At the great rising day.
"Hymn 3" by Isaac Watts
And then the night's pale empress,
With all her glittering train,
The vacant throne ascending,
Resumes her peaceful reign.
"To Mr. C.R." by Mary Ann H T Bigelow
To the ship's bow he ascended,
By his choristers attended,
Round him were the tapers lighted,
And the sacred incense rose.
"Tales Of A Wayside Inn : Part 1. The Musician's Tale; The Saga of King Olaf XI. -- Bishop Sigurd At " by Henry Wadsworth Longfellow
Wouldst thou the holy hill ascend,
Wouldst see the Father's face?
To all his other children bend,
And take the lowest place.
"To My Sister: On Her Twenty-First Birthday" by George MacDonald
Come, for Thy saints still wait;
Daily ascends their sigh;
The Spirit and the Bride say, "Come";
Does Thou not hear the cry?
"Come, Lord, and Tarry Not" by Horatius Bonar

In news:

Yes, the New Puritans are in the ascendant.
Ascended Health's I Am Beautiful Oil.
With the ascendancy in recent years of search advertisements, the little snippets of commercial text that appear next to search results, display ads don't get much respect these days.
Peter Ortner and David Lama ascend the Trango Summit in northern Pakistan's Karakoram mountain range.
The ascending, transverse and descending colon.
The ascending colon is sometimes referred to as the right colon.
He long worked to ascend from his No.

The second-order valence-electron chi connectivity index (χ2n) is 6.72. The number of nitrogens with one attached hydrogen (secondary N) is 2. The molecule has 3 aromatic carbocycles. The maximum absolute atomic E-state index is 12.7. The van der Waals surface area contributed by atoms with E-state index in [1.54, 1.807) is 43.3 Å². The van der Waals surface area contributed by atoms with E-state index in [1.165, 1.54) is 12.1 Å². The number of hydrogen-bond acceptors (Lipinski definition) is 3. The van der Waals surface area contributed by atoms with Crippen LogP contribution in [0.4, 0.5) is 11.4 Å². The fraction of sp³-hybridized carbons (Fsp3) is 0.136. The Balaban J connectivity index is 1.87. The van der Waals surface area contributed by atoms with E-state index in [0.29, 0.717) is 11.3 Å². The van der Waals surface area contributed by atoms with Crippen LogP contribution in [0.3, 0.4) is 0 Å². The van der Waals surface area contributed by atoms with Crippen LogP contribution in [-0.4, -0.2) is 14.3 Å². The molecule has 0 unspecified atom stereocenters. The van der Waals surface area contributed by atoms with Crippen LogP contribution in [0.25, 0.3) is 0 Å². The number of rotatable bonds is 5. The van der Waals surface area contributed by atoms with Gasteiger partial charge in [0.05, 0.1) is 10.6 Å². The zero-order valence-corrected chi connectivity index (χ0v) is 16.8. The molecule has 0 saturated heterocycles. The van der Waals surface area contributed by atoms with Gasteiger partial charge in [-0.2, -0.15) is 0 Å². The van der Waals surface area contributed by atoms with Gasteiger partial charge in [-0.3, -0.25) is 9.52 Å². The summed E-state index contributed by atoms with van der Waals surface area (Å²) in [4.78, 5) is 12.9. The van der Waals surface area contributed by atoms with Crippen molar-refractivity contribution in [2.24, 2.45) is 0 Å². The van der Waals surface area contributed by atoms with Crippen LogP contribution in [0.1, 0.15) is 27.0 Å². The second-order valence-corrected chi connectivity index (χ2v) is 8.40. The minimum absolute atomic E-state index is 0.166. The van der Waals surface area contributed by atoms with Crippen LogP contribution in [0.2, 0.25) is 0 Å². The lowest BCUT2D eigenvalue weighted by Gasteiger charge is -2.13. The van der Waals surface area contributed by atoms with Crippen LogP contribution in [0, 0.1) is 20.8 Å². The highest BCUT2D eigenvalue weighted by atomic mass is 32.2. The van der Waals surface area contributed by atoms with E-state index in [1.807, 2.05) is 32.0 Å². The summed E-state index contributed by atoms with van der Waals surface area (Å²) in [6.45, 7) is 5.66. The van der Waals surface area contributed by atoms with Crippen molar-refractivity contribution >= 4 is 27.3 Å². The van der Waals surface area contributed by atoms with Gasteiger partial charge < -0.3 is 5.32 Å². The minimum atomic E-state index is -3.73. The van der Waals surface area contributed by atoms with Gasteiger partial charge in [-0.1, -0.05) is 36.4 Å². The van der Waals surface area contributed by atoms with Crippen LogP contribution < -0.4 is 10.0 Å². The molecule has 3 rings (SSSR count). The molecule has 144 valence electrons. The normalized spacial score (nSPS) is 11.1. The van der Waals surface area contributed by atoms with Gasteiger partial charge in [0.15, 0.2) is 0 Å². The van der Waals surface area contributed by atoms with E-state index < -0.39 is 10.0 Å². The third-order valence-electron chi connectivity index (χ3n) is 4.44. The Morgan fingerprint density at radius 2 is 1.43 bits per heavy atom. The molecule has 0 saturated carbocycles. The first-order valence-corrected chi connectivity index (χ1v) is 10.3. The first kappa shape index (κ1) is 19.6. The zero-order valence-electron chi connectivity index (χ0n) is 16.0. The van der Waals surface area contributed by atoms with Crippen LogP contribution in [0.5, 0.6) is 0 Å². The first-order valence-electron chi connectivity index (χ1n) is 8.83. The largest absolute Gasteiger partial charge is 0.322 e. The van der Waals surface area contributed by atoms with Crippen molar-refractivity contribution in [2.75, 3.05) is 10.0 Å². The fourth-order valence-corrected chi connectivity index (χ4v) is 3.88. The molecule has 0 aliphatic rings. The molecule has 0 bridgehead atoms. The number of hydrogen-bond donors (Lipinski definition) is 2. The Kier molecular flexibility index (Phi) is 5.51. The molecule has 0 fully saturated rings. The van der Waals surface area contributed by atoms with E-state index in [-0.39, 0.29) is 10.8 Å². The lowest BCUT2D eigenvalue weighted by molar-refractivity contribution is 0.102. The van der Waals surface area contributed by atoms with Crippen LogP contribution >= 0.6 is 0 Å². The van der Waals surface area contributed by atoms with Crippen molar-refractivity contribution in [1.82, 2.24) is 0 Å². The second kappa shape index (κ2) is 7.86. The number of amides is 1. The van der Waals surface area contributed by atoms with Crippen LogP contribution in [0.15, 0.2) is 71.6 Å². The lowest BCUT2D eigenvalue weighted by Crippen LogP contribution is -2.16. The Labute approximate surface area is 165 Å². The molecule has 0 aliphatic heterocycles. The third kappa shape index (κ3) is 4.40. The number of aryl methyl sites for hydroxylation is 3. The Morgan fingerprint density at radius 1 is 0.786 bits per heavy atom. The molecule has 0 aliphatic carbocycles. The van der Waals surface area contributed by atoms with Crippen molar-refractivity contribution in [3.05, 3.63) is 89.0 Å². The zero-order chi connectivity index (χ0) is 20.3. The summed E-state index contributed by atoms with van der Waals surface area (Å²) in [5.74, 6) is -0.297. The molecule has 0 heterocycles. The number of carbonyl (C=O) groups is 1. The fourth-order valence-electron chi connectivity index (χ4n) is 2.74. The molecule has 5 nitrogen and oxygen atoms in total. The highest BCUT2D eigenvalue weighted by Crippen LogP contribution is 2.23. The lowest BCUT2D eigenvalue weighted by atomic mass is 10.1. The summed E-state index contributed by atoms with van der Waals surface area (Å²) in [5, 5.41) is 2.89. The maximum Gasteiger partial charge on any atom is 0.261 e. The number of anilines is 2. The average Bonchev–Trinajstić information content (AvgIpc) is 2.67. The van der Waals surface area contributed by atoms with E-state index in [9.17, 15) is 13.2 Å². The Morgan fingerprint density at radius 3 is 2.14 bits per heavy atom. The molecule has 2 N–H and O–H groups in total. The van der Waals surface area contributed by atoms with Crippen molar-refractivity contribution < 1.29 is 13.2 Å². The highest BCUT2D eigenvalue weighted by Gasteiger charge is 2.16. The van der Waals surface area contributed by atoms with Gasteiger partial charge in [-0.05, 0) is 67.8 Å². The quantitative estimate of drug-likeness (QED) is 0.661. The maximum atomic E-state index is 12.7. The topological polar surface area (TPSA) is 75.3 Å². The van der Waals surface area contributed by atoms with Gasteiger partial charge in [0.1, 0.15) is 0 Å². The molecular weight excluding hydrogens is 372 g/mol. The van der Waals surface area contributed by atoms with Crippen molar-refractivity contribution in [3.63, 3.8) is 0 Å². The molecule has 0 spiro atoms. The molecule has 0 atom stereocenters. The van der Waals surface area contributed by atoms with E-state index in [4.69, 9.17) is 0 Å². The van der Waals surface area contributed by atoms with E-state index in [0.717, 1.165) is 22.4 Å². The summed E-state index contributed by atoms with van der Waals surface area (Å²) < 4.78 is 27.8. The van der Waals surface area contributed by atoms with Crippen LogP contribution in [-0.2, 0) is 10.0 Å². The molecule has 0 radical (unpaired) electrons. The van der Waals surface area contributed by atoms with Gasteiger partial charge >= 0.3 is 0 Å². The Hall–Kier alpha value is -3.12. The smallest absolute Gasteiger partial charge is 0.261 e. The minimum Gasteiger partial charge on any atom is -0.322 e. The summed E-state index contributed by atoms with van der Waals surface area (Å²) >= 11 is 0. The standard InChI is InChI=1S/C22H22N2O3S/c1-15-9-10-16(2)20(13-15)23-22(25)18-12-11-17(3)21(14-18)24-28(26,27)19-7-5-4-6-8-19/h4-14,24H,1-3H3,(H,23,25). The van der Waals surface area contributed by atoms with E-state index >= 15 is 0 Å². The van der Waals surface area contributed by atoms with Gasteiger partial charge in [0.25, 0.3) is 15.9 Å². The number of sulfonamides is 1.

Ascending Montage of earthy spirituality.
There's no doubting the earnestness of Bill Cain's autobiographical drama, but the material doesn't ascend to the universal.
Ascending Ramen in Parkside, Falling Stars and Their Grilling Tips: This Week in Food Bloggery.
About 300 high schoolers will ascend and sing from a five-story lighted structure, said the school's choir director, Shawn Lawton.
Now, with synthesizers back in ascendance, he has been recognized as part of electronica's roots.
Emotions wash over Drew Berry every time he ascends to the third-floor bell tower of the Christian Heyl House on Sunbury Road.
All Saints (A), Nov 1, 2005 Who can ascend the mountain of the Lord.
I have an ascending aneurysm that was growing steadily through my mid-40's but has stabilized around 48 mm for the last two-plus years.

In science:

The group of rules (x ∗ s) use ascending strength of I /F .
Size and Logic
Suppose that the sets X (λ) and Y (λ) are written in ascending order.
Random Walks on Strict Partitions
The fluctuations are commonly characterized by one of the two ascending functions, namely, the standard deviation, σ(L), or the variance, σ2 (L).
Comments on "Remeasuring the Double Helix"
The Anderson-Darling statistic (Anderson and Darling, 1952) uses the distinct values from the observed data ordered ascending.
Distribution Fitting 2. Pearson-Fisher, Kolmogorov-Smirnov, Anderson-Darling, Wilks-Shapiro, Cramer-von-Misses and Jarque-Bera statistics
The first one arises when the underlying Dyck path (or equivalently, the related plane rooted tree) contains vertices of high degree; in the opposite case, these sites can be created by the arrivals to them along the ascending steps of the Dyck paths.
High Moments of Large Wigner Random Matrices and Asymptotic Properties of the Spectral Norm